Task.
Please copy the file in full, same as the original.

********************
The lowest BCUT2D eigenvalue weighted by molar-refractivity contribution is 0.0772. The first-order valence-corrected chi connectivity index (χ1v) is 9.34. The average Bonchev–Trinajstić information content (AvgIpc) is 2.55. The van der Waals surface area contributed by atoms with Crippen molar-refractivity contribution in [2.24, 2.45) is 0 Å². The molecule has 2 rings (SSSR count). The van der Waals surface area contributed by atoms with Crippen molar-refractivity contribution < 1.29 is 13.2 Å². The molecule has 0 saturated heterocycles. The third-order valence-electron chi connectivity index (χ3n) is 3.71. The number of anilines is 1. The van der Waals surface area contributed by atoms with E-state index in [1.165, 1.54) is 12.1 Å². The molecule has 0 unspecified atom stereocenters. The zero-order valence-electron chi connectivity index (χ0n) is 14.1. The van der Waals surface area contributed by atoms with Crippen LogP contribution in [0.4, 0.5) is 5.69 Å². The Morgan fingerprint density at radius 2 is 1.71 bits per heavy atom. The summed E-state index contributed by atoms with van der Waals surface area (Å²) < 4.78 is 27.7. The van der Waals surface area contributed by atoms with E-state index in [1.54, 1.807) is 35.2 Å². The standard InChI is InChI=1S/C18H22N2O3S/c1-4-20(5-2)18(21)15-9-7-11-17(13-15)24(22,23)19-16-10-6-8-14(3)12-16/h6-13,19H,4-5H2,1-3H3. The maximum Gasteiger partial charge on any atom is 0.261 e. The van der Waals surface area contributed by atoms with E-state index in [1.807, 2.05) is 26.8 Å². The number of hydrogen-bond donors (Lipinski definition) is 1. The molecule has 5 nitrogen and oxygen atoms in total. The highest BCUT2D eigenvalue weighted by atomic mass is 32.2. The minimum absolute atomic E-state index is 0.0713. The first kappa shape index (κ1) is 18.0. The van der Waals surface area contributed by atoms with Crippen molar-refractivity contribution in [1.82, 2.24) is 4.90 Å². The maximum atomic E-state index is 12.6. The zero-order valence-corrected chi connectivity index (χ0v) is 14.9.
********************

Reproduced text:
The lowest BCUT2D eigenvalue weighted by molar-refractivity contribution is 0.0772. The first-order valence-corrected chi connectivity index (χ1v) is 9.34. The average Bonchev–Trinajstić information content (AvgIpc) is 2.55. The van der Waals surface area contributed by atoms with Crippen molar-refractivity contribution in [2.24, 2.45) is 0 Å². The molecule has 2 rings (SSSR count). The van der Waals surface area contributed by atoms with Crippen molar-refractivity contribution < 1.29 is 13.2 Å². The molecule has 0 saturated heterocycles. The third-order valence-electron chi connectivity index (χ3n) is 3.71. The number of anilines is 1. The van der Waals surface area contributed by atoms with E-state index in [1.165, 1.54) is 12.1 Å². The molecule has 0 unspecified atom stereocenters. The zero-order valence-electron chi connectivity index (χ0n) is 14.1. The van der Waals surface area contributed by atoms with Crippen LogP contribution in [0.4, 0.5) is 5.69 Å². The Morgan fingerprint density at radius 2 is 1.71 bits per heavy atom. The summed E-state index contributed by atoms with van der Waals surface area (Å²) < 4.78 is 27.7. The van der Waals surface area contributed by atoms with E-state index in [1.54, 1.807) is 35.2 Å². The standard InChI is InChI=1S/C18H22N2O3S/c1-4-20(5-2)18(21)15-9-7-11-17(13-15)24(22,23)19-16-10-6-8-14(3)12-16/h6-13,19H,4-5H2,1-3H3. The maximum Gasteiger partial charge on any atom is 0.261 e. The van der Waals surface area contributed by atoms with E-state index in [1.807, 2.05) is 26.8 Å². The number of hydrogen-bond donors (Lipinski definition) is 1. The molecule has 5 nitrogen and oxygen atoms in total. The highest BCUT2D eigenvalue weighted by atomic mass is 32.2. The minimum absolute atomic E-state index is 0.0713. The first kappa shape index (κ1) is 18.0. The van der Waals surface area contributed by atoms with Crippen molar-refractivity contribution in [1.82, 2.24) is 4.90 Å². The maximum atomic E-state index is 12.6. The zero-order valence-corrected chi connectivity index (χ0v) is 14.9.